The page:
Re: Clincher?

From: Chris Taylor (
Date: Thu Aug 30 2001 - 11:03:42 BST

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    > >Fraid not.
    > >
    > >Your approach is far too black-and-white. MR doesn't contradict natural
    > >selection. It rounds it out.
    > >
    > I thought Chris was talking about genetic drift and severe inbreeding,
    > whereby deleterious alleles can become fixed within a population, not
    > natural selection.

    > >MR isn't going to save a species when the material basis of its existence,
    > >genetic or environmental, is no longer present.

    I sort of expected that answer as soon as I'd sent it (as you do) -
    genetic drift leads to innaccurate DNA, meaning the 'radio' has drifted
    off station (you can even use the same term!).

    > >It restores evolutionary theory to its
    > >Darwinian moors by incorporating the inheritance of acquired traits. You
    > >should be aware that Darwin considered the capacity of organisms to shape
    > >their evolutionary future as being essential to evolutionary theory. As
    > >far
    > >as Darwin was concerned, there is no theory of evolution if the behavior of
    > >organisms isn't its driving force. He would certainly have been appalled
    > >at what has been put forth in his name in this century.

    I think it should be made clear that Darwin gets the big plaudits for
    *parts* of what he said (descent with modification [with no viable
    mechanism]; competition for resources; survival of the fittest), and
    that's all (in relation to evolutionary mechanisms anyway). Wallace more
    or less got it, and someone else would've eventually anyway. He also
    talked a lot of shit (although you can't blame him for having a guess);
    pangenes for example (genes reside in the appropriate bit of the body
    and 'hop' into the bloodstream and head for the gonads when the time
    comes, so to speak -- duh, what if a limb is chopped off, hello again M.

    Fundamentally Darwin is not a talisman to be waved about, he was just
    another scientist (a bloody good one, and on some stuff visionary
    admittedly). What he would've been happy about is not gonna sway anyone.

    > I wonder if he would have been appalled by organic selection (the "Baldwin
    > effect") whereby, in a sense, behavioral shifts could influence subsequent
    > evolutionary changes as modifications in a pliable phenotype are eventually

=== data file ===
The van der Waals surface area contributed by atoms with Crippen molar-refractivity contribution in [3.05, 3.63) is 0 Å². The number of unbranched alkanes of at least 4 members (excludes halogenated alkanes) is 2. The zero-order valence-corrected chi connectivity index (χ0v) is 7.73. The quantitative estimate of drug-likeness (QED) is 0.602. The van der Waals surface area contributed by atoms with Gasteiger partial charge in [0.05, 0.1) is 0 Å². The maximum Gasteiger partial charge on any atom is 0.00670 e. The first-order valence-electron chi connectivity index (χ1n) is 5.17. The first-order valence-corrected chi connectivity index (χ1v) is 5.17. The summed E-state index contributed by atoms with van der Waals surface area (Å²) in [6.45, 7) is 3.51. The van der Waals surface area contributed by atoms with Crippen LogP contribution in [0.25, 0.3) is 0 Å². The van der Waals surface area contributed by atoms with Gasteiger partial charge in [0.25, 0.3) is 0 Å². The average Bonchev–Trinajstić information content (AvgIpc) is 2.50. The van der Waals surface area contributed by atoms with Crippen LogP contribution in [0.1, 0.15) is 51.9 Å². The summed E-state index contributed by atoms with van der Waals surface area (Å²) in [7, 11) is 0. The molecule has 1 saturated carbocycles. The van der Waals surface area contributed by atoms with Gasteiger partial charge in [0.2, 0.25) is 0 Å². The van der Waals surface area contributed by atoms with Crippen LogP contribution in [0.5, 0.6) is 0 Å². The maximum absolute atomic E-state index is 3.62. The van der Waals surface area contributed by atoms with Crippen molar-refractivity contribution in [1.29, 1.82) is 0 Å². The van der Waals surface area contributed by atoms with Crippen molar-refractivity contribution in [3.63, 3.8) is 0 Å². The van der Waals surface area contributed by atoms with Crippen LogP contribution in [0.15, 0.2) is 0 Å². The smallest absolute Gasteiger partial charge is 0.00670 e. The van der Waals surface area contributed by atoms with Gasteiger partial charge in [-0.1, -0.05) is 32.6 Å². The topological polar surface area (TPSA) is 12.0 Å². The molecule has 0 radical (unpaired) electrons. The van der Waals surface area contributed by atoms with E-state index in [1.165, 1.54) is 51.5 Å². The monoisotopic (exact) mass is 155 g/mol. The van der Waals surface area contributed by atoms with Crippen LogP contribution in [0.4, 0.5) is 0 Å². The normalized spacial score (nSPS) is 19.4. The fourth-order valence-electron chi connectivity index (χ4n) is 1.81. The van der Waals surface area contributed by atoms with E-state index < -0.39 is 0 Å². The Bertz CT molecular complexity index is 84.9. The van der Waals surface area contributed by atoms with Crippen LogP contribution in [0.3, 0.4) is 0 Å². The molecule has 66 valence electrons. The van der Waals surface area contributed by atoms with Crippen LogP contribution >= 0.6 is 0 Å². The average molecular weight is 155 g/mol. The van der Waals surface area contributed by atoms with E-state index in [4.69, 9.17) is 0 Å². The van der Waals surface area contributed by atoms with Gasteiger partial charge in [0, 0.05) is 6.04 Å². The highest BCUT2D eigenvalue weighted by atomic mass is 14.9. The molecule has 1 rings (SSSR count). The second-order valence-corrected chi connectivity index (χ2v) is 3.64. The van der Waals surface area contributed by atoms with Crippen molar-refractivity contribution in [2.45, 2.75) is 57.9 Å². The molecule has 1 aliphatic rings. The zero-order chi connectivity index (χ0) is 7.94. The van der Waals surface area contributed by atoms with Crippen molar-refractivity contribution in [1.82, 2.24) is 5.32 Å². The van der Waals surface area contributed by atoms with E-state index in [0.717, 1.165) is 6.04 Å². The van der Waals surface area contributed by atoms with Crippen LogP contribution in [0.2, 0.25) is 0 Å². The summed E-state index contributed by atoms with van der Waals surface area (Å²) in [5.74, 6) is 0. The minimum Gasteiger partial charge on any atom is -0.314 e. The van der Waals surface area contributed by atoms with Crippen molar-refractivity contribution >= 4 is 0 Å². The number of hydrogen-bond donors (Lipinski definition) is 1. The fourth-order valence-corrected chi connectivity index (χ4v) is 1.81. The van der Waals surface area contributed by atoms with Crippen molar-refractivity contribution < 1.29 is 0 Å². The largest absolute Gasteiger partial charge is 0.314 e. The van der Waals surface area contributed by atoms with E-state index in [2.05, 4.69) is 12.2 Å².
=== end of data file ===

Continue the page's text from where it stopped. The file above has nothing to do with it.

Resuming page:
> supplanted by mutations or recombinations of the genetic *material* (w.e.g.-
    > wicked evil grin as the Bostoner's might say).
    > William Bateson's son Gregory talks about this stuff (organic selection) in
    > his book _Steps to an Ecology of Mind_ (1987. Jason Aronson Inc. New
    > Jersey). It's hard to realize that Gregory was William's son, since he
    > hardly ever mentions this fact in his book ;-) (just kidding)
    > William was arch-nemesis of Paul Kammerer, if I recall Koestler's book
    > correctly. Would morphic resonance explain supposed nuptial pads in the
    > midwife toad.

    I think we might be in a minefield, what are those bumps...

    > >MR isn't going to save a species when the material basis of its existence,
    > >genetic or environmental, is no longer present.
    > >
    > >
    > > > How do species go extinct by inbreeding if MR works?
    > > >
    > > > Some species are outcompeted simply, but some dwindle (cheetahs are so
    > > > genetically homogenous due to population size reduction over the years
    > > > that skin grafts between unrelated animals more or less always take, for
    > > > example) and as they dwindle, genetic drift moves them away from the
    > > > optimal configuration for the species (fixation of deleterious alleles).
    > > >
    > > > Genetic drift explains this perfectly, with no bits left over. How about
    > > > MR? And why does the MR 'go wrong' for them in the first place (again
    > > > the geneticist's explanation holds up with no visible strain here).

     Chris Taylor ( »people»chris

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